The problem of measurement in comparative analysis have been discussed by a number of researchers (Larry, 1968; Dunning, 1970, p.348). Measurement problems, as related to firm comparison, center around two main issues. First, the choice of industries, and second the kind of data. As for the first issue, ideally the two groups of firms should be similar with regard to product heterogeneity and size. They should also operate in a similar environment and market structure. However, the limitations of the sample size in most of the empirical studies call for restriction in choosing firms for comparison.
The second question has to do with accounting differences that exist between countries. These differences might lead to biases in the measurement of the ratios employed in the analysis. For example, measurement’s problem could arise because the two countries may use different procedures for the valuation of income producing assets which affects income statements. In one country, marketable securities may be treated at the lower of cost or market value (LCM), whereas cost method could be utilized in another country. These differences might affect comparability of the two countries with regard to asset turnover, and profitability ratios.
In the case of our study, both the U.S. and India adhere to the strict application of historical cost and conservatism in their accounting practices. Revenue recognition between the two countries system is comparable. As a result, the comparison of financial ratios in this study should not be significantly affected. Following the most acceptable criteria set by empirical studies, each pair of firms chosen in this study consists of one U.S. firm and one IN firm producing similar product and having approximately the same size.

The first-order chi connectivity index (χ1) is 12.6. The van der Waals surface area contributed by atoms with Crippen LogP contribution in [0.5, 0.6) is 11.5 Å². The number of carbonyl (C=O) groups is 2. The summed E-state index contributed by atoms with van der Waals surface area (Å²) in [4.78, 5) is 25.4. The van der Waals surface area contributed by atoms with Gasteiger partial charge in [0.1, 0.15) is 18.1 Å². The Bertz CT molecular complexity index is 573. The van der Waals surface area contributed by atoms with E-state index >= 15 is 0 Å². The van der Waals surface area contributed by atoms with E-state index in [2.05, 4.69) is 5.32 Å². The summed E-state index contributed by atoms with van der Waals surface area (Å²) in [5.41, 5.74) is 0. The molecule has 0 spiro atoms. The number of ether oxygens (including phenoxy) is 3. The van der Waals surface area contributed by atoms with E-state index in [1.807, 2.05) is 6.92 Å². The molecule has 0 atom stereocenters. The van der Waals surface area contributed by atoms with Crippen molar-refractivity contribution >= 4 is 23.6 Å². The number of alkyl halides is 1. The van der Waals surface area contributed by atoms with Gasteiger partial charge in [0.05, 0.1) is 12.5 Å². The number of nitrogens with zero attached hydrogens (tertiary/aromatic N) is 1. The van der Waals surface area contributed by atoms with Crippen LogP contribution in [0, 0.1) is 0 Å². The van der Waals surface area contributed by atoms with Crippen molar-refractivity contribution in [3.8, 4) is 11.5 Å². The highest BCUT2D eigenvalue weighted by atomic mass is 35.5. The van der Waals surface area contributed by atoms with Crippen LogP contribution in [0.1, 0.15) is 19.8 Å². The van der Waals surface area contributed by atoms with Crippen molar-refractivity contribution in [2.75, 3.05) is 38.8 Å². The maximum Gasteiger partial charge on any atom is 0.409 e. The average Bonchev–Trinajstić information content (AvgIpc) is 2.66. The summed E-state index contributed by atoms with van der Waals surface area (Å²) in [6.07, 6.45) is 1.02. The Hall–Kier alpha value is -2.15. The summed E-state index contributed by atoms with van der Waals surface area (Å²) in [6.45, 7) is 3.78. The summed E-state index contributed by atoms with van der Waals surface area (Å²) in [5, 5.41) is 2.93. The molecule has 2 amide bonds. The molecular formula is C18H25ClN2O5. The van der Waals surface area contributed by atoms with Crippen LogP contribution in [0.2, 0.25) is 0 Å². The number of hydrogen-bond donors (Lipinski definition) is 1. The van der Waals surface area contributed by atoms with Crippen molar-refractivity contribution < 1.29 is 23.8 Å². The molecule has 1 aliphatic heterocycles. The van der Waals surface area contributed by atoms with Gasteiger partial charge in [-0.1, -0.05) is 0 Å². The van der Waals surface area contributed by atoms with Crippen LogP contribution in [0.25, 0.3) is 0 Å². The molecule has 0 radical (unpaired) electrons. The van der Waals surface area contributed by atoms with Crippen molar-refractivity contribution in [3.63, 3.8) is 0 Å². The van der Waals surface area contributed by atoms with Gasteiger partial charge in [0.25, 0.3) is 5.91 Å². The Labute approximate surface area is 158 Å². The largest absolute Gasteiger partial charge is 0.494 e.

All the data for the study were compiled by the author from Mergent on Line. These include the most recent five-year time-series data for all the eight ratios that were available in 2011. Table 1 shows the industrial sectors and the number of matched pairs that were selected from each industry.
Paired comparison is used to compare the relative efficiencies U.S. and IN firms. Eight hypotheses are tested on the basis of ROA, ROE, ROI, LTDE, TDTE, TAT, RTO, and ITO. In all of these cases the null hypothesis states that there is no difference between U.S. and IN firms with regard to the ratio that is being compared. The alternative hypothesis explains that these ratios are different .Because matched pairs are used, an appropriate test is the Wilcoxon Matched-pairs Signed-ranked test. This test is ideal because it is a nonparametric test, not requiring a large sample size. The Wilcoxon test gives more weight to pairs that show a large difference than pairs indicating small ones. In this manner the Wilcoxon test is similar to the t-test but it deals with ordinal data. This test is one of the most powerful non-parametric tests. Even for small samples its power is about 95 percent of that of the t-tests (Asheghian, 1985; Mendenhall, McClarie, and Rammey 1978; Siegel 1956).